A programmer can use floating-point numbers on different levels of understanding. A beginner would use them, trusting they are infinitely capable and precise, which can lead to problems. An intermediate programmer knows that they have some limitations, and so by using some good practices the problems can be avoided. An advanced programmer understands what is really going on inside these numbers and can use them with a full awareness of what to expect from them. This post may help you jump from step 2 to step 3. Commonly adopted good practices are called “myths” here, but they are actually just generalizations and simplifications. They can be useful for avoiding errors, unless you understand what is true and what is false about them on a deeper level.

1. They are not exact

It is not true that 2.0 + 2.0 can give 3.99999. It will always be 4.0. They are exact to the extent of their limited range and precision. If you assign a floating-point number some constant value, you can safely compare it with the same value later, even using the discouraged operator ==, as long as it is not a result of some calculations. Imprecisions don't come out of nowhere.

Instead of using integer loop iterator and converting it to float every time:

for(size_t i = 0; i < count; ++i)
{
    float f = (float)i;
    // Use f
}

You can do this, which will result in a much more efficient code:

for(float f = 0.f; f < (float)count; f += 1.f)
{
    // Use f
}

It is true, however, that your numbers may not look exactly as expected because:

  • Some fractions cannot be represented exactly – even some simple ones like decimal 0.1, which is binary 0.0001101… This is because we humans normally use decimal system, while floating-point numbers, like other numbers inside computers, use binary system – a different base.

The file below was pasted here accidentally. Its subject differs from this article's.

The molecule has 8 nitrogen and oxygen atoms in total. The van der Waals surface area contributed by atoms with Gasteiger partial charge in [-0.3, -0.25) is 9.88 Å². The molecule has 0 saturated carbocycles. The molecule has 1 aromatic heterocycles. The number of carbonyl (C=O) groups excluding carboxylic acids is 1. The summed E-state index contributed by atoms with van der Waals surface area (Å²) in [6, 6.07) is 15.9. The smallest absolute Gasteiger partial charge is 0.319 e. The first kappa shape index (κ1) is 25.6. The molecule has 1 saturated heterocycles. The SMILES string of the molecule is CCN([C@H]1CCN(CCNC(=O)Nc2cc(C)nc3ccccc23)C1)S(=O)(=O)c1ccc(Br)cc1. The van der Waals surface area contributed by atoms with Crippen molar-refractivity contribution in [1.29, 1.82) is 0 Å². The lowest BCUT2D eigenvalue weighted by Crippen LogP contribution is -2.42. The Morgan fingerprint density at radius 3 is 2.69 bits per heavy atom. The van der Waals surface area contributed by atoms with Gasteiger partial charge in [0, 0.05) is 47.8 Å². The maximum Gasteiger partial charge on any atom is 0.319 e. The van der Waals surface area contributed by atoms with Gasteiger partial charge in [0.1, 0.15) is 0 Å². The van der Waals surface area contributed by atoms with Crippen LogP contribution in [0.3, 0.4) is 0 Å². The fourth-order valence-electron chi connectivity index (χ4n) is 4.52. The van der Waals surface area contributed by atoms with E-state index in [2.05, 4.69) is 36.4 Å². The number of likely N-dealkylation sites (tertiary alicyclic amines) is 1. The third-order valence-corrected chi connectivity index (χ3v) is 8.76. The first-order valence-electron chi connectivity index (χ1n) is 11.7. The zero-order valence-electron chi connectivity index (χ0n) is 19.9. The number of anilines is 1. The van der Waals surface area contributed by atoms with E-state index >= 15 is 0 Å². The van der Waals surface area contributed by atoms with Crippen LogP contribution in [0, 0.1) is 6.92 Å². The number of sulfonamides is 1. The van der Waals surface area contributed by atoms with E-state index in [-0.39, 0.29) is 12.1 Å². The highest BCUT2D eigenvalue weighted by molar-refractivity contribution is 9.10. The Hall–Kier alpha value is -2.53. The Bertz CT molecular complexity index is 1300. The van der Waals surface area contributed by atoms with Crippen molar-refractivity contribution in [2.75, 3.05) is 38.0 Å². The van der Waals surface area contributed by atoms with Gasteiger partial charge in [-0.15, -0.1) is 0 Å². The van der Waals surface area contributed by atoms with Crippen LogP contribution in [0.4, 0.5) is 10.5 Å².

• There is a limited range of integer numbers that can be represented exactly. For 32-bit floats it is only 16,777,216. Above that, numbers start “jumping” every 2, then every 4, etc. So it is not a good idea to use floating-point numbers to represent file sizes if your files are bigger than 16 MB. If count in the example above was >16M, it would cause an infinite loop.

64-bit “double”, however, represents integers exactly up to 9,007,199,254,740,992, so it should be enough for most applications. No wonder that some scripting languages do just fine while supporting only “double” floating-point numbers and no integers at all.

2. They are non-deterministic

It is not true that cosmic radiation will flip the least significant bit at random. Random number generators are also not involved. If you call the same function with your floating-point calculations with same input, you will get the same output. It is fully deterministic, like other computing. (Note: When old FPU instructions are generated rather than new SSE, this can be really non-deterministic and even a task switch may alter your numbers. See this tweet.)

It is true, however, that you may observe different results because:

  • Compiler optimizations can influence the result. If you implement two versions of your formula, similar but not exactly the same, the compiler may, for example, optimize (a * b + c) from doing MUL + ADD to FMA (fused multiply-add) instruction, which does the 3-argument operation in one step. FMA has higher precision, but can then give a different result than two separate instructions.
  • You may observe different results on different platforms – e.g. AMD vs Intel CPU or AMD vs NVIDIA GPU. This is because floating-point standard (IEEE 754) defines only required precision of operations like sin, cos, etc., so the exact result may vary on the least significant bit.

I heard a story of a developer who tried to calculate hashes from the results of his floating-point calculations in a distributed system and discovered that records with what was supposed to be same data had different hashes on different machines.

I once had to investigate a user complaint about a following piece of shader code (in GLSL language). The user said that on AMD graphics cards for uv.x higher than 306 it always returns black color (zero).